When any traveler approaches a journey for a first time, a decision must always be made. Will the path taken be left to chance, a wander across the plains with no real rhyme or reason, letting fate guide the way? Or will there be a map designed to lead the traveler to his or her destination in the most efficient manner possible? We have to make a similar choice each day as we traverse everything life has to offer, from relationships to education to faith to, well, the gym!
When the time arrives to plan your gym journey going forward, we all much step back and determine the bigger long term goals, then map out how we will achieve them. Or, we don’t! Many people join a gym with no real goals of roadmap. They’ll train for years, perhaps decades or even a lifetime. And they’ll never plan a thing! They will enter the gym each day, train hard, and leave, and they will see some good results from their efforts. But the lack of organization, planning, and goal setting and keeping will mean any changes to their body will be arbitrary and random, inconsistent with the meticulous planning and execution which leads to success in so many other areas of their lives. It seems strange to so carefully plan everything we do, and then just “wing it” in the gym, doesn’t it?
Once you have that moment of clarity and realize the importance of long-term planning in the gym, and the need to set some goals in order to achieve said goals, you are ready to begin! The very action of deciding to create a goal is half the battle. The other half is simply building a plan and enacting it. That’s the easy part, right? Generally, most lifters initially decide if they wish to get bigger, or leaner. Heavy people usually want to get lean, while skinny people usually want to add muscle. Optimally, you will gain more in the long tern if you are able to get yourself to a lean state (whether you start there already, or have to reach that point) before you start packing on the muscle. Let’s learn about the paths to take, and which is right for you!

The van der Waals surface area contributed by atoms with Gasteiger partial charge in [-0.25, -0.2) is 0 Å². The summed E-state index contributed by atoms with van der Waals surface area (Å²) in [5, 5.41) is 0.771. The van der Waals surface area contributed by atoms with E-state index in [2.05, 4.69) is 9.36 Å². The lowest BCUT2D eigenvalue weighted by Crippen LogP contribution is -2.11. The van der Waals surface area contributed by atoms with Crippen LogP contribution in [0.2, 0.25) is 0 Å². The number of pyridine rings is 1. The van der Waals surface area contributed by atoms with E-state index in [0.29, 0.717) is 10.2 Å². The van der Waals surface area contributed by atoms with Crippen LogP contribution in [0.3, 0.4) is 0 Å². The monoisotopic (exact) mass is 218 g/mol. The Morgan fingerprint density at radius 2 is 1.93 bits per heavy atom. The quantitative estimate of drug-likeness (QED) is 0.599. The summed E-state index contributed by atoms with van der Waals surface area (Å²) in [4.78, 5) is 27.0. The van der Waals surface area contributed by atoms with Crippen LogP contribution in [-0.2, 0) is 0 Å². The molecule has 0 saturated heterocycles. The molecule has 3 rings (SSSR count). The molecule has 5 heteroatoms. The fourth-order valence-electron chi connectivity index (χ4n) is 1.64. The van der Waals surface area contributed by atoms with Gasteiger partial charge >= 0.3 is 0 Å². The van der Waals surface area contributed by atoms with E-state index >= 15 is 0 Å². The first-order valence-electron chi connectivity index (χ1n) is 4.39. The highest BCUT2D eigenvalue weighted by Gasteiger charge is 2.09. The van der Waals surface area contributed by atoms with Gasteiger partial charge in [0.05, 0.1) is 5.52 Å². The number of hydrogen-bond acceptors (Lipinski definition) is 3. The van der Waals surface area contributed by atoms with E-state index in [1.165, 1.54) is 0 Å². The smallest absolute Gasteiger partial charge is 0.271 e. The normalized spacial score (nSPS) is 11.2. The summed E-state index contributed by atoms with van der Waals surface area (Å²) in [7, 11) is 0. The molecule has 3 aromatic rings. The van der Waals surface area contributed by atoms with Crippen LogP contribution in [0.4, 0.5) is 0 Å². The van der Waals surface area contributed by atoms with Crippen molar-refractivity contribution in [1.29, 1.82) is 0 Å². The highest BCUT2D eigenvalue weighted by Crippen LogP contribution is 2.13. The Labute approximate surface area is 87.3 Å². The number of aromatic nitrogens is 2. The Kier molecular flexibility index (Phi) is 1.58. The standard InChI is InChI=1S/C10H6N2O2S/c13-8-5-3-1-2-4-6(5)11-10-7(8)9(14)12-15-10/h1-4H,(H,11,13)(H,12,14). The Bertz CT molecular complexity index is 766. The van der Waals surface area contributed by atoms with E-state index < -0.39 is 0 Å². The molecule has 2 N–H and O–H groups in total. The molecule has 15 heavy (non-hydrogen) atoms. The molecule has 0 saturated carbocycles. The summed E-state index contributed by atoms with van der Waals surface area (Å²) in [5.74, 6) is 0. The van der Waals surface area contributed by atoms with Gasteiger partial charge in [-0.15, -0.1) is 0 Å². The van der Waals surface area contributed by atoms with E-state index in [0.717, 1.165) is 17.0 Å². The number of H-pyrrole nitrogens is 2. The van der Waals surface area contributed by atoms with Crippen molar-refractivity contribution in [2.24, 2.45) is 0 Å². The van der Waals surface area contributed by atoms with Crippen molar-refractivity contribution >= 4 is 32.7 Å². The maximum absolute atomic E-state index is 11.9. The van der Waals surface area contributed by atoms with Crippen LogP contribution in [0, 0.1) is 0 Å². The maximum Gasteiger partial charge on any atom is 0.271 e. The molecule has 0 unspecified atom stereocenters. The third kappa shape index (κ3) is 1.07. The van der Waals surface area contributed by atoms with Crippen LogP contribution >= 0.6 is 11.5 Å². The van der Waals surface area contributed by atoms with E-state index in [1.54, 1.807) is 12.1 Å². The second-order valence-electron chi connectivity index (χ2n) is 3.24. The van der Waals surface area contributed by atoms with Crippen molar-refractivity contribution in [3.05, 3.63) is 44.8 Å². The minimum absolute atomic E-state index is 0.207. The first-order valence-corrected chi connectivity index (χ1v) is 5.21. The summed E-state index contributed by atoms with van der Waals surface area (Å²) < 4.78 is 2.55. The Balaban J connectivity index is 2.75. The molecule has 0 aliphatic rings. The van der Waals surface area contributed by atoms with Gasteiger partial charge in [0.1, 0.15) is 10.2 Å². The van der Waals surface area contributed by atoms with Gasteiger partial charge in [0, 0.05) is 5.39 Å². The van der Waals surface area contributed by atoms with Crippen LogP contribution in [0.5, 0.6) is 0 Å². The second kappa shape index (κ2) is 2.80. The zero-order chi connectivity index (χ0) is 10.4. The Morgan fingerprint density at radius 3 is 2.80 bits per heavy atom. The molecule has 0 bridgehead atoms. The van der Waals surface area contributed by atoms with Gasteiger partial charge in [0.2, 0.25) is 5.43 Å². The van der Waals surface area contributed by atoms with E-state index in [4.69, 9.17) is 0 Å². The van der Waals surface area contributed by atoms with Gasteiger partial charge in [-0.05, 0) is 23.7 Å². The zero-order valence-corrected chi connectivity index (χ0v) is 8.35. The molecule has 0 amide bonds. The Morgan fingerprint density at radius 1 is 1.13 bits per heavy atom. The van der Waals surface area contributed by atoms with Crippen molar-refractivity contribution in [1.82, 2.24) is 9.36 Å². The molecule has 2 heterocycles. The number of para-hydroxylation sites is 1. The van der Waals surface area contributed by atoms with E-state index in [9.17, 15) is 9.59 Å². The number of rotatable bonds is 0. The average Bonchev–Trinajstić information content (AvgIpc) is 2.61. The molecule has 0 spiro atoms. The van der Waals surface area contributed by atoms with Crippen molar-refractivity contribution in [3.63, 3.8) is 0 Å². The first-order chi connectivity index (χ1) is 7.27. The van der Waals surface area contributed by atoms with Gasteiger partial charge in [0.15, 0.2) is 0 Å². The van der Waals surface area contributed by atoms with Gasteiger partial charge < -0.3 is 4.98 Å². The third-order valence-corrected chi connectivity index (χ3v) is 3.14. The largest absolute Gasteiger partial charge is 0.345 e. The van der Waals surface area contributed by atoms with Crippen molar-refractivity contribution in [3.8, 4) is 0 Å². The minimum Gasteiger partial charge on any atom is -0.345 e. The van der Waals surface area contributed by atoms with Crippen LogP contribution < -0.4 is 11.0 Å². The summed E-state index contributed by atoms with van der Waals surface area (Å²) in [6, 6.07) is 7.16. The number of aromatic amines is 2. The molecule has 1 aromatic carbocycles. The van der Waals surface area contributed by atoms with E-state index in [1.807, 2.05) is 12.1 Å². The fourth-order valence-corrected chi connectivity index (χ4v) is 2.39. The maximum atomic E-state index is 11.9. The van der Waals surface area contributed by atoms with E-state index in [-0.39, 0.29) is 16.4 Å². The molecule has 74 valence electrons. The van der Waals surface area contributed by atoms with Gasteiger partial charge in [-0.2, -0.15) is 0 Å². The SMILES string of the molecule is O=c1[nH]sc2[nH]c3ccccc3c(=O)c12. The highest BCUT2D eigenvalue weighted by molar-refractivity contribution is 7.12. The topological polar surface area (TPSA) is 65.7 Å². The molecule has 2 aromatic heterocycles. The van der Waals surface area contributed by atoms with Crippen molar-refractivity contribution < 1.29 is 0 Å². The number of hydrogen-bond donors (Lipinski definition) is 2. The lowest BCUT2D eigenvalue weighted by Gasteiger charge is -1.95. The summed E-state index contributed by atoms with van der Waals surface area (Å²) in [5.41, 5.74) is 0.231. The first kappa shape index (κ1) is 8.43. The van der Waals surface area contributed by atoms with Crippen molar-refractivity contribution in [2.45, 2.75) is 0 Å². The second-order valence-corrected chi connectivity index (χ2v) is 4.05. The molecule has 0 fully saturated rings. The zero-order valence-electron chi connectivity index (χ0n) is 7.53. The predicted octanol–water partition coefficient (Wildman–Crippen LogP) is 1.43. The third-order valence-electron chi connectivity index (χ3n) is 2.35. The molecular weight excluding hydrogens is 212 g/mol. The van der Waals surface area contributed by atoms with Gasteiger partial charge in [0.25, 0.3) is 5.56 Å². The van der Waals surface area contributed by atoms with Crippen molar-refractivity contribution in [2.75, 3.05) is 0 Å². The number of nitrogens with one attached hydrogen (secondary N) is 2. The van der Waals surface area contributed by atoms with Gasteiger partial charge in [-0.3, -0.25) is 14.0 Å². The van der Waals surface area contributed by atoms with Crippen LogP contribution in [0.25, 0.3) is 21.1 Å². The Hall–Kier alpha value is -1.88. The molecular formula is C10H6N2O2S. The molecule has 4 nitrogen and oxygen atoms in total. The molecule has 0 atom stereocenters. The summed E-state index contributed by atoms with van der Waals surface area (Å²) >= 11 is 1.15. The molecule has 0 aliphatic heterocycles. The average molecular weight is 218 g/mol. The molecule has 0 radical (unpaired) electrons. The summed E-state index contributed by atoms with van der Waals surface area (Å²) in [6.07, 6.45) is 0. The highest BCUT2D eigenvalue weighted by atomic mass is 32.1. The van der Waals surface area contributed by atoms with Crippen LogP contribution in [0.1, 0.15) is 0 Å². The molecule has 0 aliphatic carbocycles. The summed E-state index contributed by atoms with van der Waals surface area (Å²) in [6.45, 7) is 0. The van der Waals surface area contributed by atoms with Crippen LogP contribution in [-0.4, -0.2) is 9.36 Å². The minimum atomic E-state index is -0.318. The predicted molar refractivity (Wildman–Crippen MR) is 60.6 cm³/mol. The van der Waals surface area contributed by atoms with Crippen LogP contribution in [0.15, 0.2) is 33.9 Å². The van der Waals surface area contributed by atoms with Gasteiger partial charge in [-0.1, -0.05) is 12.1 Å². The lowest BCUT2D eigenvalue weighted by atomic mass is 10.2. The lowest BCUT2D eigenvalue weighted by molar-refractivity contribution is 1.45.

For most entrants into the world of physical fitness, getting lean should be the first item on their agenda. The body has a much easier time metabolizing new muscle when body fat levels are low. Testosterone production will be higher and training energy levels will be much greater than if you’re training while carrying ten pounds of fat you don’t need. Training in this manner will be two tiered, focusing equal energy upon cardiovascular workouts as well as the weighted variety. Hitting both aerobic and anaerobic styles will help you to maintain existing muscle (and adding a bit in the process) while at the same time significantly reducing body fat levels. Restrict your carbohydrate intake to manage your calories to such a degree that you lose 1 to 2 pounds of fat per week, maximum.
This is where things get fun! It’s time to loosen up your belt a little bit and eat some of the foods that you enjoy! In return for this allowance, you’re going to have to train harder and heavier than you ever have done before. Does that sound like a fair trade off to you? Bulking used to be about downing fast food as quickly as possible and doing some deadlifts and squats a few times a week. These days, advanced understanding of training has pushed things in a much more scientific direction. Athletes will train 5 days each week, dedicating an hour to the weights. Cardio is even allowed in the off-season to keep the athlete lean-ish as new muscle is added to the body. Meals are still made out of the same clean foods you’d use for dieting, only in bigger portions. It’s all about moderation, health, and clean, lean gains!
Most serious lifters will usually spend their entire training careers following one of these paths, or the other. Going back and forth between the two is a great way to continually add muscle over the years without ever gaining too much body fat along the way. The kind of traveler you are will depend upon your current situation. If you’re lean and trying to get big, and your abs are already visible, then you should jump right into bulking to add some overall body mass to your frame. On the other hand, if you’re heavy and new to training, or an experienced trainer with a body fat level over 12 or 14 percent, then a diet should be in order to get things started. The bulking phase you embark upon afterwards will be cleaner and more effective as a result. Good luck!